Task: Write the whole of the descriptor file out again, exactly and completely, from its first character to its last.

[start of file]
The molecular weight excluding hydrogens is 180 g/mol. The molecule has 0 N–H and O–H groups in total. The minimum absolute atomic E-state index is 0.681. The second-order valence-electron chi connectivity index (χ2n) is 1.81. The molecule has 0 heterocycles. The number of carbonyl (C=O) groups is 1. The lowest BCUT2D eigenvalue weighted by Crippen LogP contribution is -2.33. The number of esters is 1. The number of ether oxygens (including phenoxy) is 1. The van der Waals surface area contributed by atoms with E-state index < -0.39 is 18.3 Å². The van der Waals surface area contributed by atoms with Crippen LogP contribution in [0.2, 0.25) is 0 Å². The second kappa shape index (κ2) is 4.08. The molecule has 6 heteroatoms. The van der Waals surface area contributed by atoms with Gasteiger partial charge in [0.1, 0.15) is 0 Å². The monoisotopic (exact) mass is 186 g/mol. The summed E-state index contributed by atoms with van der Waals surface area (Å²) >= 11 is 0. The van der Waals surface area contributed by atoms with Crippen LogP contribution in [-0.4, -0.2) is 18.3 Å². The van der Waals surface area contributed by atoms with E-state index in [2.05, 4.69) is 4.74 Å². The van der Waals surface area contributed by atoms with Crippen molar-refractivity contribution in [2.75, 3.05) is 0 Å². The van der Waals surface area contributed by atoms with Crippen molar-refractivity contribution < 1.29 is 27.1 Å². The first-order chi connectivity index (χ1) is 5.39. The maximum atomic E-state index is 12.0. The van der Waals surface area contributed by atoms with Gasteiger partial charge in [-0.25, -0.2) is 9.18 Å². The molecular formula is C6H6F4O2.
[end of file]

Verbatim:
The molecular weight excluding hydrogens is 180 g/mol. The molecule has 0 N–H and O–H groups in total. The minimum absolute atomic E-state index is 0.681. The second-order valence-electron chi connectivity index (χ2n) is 1.81. The molecule has 0 heterocycles. The number of carbonyl (C=O) groups is 1. The lowest BCUT2D eigenvalue weighted by Crippen LogP contribution is -2.33. The number of esters is 1. The number of ether oxygens (including phenoxy) is 1. The van der Waals surface area contributed by atoms with E-state index < -0.39 is 18.3 Å². The van der Waals surface area contributed by atoms with Crippen LogP contribution in [0.2, 0.25) is 0 Å². The second kappa shape index (κ2) is 4.08. The molecule has 6 heteroatoms. The van der Waals surface area contributed by atoms with Gasteiger partial charge in [0.1, 0.15) is 0 Å². The monoisotopic (exact) mass is 186 g/mol. The summed E-state index contributed by atoms with van der Waals surface area (Å²) >= 11 is 0. The van der Waals surface area contributed by atoms with Crippen LogP contribution in [-0.4, -0.2) is 18.3 Å². The van der Waals surface area contributed by atoms with E-state index in [2.05, 4.69) is 4.74 Å². The van der Waals surface area contributed by atoms with Crippen molar-refractivity contribution in [2.75, 3.05) is 0 Å². The van der Waals surface area contributed by atoms with Crippen molar-refractivity contribution < 1.29 is 27.1 Å². The first-order chi connectivity index (χ1) is 5.39. The maximum atomic E-state index is 12.0. The van der Waals surface area contributed by atoms with Gasteiger partial charge in [-0.25, -0.2) is 9.18 Å². The molecular formula is C6H6F4O2.